The European regulator in charge of overseeing privacy for EU institutions on Monday called for countries to develop a common COVID-19 app.
The call from the European Data Protection Supervisor (EDPS) comes after several European governments rolled out national apps, with widely differing approaches.
Polands smartphone app, for instance, involves people uploading selfies when prompted so that officials can pinpoint their exact location, and is mandatory for those infected or in quarantine. Other governments have asked people to download an app voluntarily.
But there are growing efforts to coordinate action across the EU. Last week, European researchers released the code for an app that analyses Bluetooth signals between mobile phones to detect users who are close enough to infect each other.
Now, the privacy watchdog in charge of overseeing the European Commission, Parliament and other bodies wants governments to go a step further and roll out a common app to fight the outbreak.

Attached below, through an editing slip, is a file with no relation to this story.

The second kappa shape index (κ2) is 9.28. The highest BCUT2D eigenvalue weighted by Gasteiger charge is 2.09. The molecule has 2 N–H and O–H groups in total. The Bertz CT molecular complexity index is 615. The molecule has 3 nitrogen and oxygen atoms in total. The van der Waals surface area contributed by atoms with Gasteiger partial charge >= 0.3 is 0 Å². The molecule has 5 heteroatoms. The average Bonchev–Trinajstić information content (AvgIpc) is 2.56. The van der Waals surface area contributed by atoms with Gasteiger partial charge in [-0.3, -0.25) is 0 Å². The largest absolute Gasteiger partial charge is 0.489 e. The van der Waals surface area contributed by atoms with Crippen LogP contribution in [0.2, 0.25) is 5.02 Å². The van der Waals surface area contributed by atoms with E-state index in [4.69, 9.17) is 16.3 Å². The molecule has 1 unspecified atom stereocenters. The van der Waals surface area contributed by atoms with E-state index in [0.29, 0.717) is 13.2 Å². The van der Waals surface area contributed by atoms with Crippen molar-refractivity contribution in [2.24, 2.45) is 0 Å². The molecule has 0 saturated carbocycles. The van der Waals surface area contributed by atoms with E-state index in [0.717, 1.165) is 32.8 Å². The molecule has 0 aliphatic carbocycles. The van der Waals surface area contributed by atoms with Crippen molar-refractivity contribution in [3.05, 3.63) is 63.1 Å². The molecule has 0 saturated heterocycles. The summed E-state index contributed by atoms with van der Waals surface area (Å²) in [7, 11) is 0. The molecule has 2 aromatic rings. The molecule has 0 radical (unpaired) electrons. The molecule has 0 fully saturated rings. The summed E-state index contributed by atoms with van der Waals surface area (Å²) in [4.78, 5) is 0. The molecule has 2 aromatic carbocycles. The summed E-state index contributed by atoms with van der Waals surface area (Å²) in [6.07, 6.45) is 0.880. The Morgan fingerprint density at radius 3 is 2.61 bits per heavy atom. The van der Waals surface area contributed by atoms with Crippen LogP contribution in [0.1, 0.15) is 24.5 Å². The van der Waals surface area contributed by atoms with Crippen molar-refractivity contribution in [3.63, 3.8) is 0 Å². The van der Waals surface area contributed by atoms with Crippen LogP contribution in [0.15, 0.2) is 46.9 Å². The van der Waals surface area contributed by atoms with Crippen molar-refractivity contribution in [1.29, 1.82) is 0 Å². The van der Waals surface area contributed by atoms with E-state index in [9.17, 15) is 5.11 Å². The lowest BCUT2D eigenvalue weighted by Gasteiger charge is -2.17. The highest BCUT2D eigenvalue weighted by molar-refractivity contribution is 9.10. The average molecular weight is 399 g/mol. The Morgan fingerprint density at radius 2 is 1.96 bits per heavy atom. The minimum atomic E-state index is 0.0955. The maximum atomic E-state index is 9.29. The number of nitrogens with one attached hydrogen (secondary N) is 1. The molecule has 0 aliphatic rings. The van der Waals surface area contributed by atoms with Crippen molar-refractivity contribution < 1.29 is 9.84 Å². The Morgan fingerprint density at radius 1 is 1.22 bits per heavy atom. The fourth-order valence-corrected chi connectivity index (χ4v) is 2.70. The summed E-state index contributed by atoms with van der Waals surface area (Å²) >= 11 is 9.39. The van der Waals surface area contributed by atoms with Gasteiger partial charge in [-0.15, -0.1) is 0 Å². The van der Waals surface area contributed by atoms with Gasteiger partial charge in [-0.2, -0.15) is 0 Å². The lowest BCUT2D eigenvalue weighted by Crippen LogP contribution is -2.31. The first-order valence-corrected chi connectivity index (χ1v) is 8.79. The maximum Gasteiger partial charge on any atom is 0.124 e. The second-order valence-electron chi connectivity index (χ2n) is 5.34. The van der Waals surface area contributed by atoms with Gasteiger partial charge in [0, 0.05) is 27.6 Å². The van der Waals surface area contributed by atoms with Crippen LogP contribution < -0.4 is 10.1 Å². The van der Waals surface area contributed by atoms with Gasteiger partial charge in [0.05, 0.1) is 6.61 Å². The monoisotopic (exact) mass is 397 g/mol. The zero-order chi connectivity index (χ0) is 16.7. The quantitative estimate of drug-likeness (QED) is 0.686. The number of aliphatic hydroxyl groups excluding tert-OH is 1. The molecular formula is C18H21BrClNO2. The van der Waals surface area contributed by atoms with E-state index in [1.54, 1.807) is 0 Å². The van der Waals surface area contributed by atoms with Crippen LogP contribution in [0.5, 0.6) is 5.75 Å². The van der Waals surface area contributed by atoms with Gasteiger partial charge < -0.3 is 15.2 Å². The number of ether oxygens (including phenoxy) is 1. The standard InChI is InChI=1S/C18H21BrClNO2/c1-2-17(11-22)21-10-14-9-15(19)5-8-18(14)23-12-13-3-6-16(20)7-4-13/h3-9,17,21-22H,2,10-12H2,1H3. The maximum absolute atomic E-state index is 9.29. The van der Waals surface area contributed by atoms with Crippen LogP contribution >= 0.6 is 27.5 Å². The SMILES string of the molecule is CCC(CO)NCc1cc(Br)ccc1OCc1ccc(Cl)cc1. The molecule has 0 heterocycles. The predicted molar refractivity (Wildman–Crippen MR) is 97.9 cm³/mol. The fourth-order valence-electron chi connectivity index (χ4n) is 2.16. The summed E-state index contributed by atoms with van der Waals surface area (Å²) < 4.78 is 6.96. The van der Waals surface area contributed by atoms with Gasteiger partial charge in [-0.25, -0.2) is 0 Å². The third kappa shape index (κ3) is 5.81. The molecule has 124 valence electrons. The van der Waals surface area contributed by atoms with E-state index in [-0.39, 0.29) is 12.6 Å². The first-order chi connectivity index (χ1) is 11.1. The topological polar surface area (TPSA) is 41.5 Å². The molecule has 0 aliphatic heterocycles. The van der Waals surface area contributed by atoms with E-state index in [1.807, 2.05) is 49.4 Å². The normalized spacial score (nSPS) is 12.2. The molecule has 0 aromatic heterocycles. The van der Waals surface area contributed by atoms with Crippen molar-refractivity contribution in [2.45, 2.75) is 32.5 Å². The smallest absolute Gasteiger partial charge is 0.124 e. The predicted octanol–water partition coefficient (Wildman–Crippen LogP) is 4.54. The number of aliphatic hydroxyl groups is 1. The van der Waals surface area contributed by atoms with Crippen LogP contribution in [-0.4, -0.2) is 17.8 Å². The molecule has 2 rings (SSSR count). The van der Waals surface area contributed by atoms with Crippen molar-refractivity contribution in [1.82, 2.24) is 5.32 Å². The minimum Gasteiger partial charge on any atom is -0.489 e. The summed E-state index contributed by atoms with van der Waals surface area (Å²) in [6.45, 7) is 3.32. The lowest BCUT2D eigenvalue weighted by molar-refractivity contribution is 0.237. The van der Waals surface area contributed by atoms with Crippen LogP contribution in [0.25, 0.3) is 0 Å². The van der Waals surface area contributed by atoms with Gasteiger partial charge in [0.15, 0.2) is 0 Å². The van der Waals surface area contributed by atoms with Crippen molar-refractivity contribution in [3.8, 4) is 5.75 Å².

“The EDPS is aware that a number of EU Member States have or are in the process of developing mobile applications that use different approaches to protect public health, involving the processing of personal data in different ways. The use of temporary broadcast identifiers and bluetooth technology for contact tracing seems to be a useful path to achieve privacy and personal data protection effectively.”
“Given these divergences, the European Data Protection Supervisor calls for a pan-European model COVID-19 mobile application, coordinated at EU level. Ideally, coordination with the World Health Organisation should also take place, to ensure data protection by design globally from the start,” the EDPS chief Wojciech Wiewiórowski said this morning.
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